Working Papers

The Value of Unemployment Insurance: Liquidity vs. Insurance Value [Current Version] [Cleveland Fed WP]

with Kaixin Liu 

European Economic Association Young Economist Award 2021

This paper argues that the value of unemployment insurance (UI) can be decomposed into a liquidity component and an insurance component. While the liquidity component captures the value of relieving the cost to access liquidity during unemployment, the insurance component captures the value of protecting the worker against a potential permanent future income loss. We develop a novel sufficient statistics method to identify each component that requires only the labor supply responses to changes in the potential duration of UI and severance payment and implement it using Spanish administrative data. We find that shutting down the liquidity component decreases the value of UI by 66 percent. However, the relevance of the liquidity channel is highly heterogeneous across different groups of workers. Poorer and wealthier value similarly the liquidity UI provides, but poorer workers value UI more because the insurance channel is crucial for them. On the other hand, wealthier workers and workers with more cash-on-hand value UI equally, but the wealthier value its liquidity, while those with more liquidity care about its insurance value. Finally, we show that while extending the potential duration of Spain's UI would increase welfare, starting a zero-interest rate public loan program of the same cost would be more welfare-improving, even under large default risks.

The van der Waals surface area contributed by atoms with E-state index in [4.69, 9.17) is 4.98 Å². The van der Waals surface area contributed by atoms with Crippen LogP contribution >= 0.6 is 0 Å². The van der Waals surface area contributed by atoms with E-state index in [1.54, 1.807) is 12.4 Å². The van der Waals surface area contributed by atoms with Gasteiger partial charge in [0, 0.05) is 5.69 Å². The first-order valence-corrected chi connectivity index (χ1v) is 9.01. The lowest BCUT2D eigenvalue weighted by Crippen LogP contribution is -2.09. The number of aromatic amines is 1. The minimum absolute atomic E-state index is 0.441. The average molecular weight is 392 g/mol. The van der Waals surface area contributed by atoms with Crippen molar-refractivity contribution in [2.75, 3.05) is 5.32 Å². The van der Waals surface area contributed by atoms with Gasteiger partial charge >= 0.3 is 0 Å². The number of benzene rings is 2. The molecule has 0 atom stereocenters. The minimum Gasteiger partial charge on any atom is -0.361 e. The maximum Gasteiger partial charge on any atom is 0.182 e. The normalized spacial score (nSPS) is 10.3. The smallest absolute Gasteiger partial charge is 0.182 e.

The Hedgehog’s Curse: Knowledge Specialization and Displacement Loss [Current Version] [Cleveland Fed WP]

with Roberto Pinheiro and Hans Holter

This paper studies the impact of knowledge specialization on earnings losses following displacement. We develop a novel measure of human capital specialization based on how concentrated the knowledge used in an occupation is. Combining our measure with individual labor histories from the NLSY, we show that workers with human capital specialization one standard deviation larger suffer earnings losses 4 to 5 percentage points larger per year following exogenous displacement. A significant part of the negative effect of higher pre-displacement knowledge specialization on post-displacement earnings is driven by the negative impact of knowledge specialization on well-paid outside opportunities.

Estimating Duration Dependence on Re-employment Wages When Reservation Wages Are Binding [Current Version] [Cleveland Fed WP]

with Kaixin Liu

We show that unemployed workers’ wage choices respond to the level of unemployment insurance, indicating that the reservation wages of unemployed job-seekers bind. That is, we use comprehensive Spanish social security data to show that the exhaustion of unemployment benefits causes an immediate 3 percent drop in job-seekers’ re-employment wages. We then derive an estimator of “duration dependence” – the causal effect of unemployment duration on re-employment wages – that accounts for binding reservation wages. Our estimator generalizes and nests the IV estimator of Schmieder et al. (2016). Applied to the Spanish data, our estimator finds that an extra month of unemployment reduces re-employment wages by 0.75 percent in daily wages and 0.23 percent in hourly wages. Finally, we calculate we would underestimate duration dependence by 17 percent if we presumed reservations wages do not bind.

Manufacturing Capital-Skill Complementarity: Lessons from the US Shale Boom [Current Version] (Updated May 2024)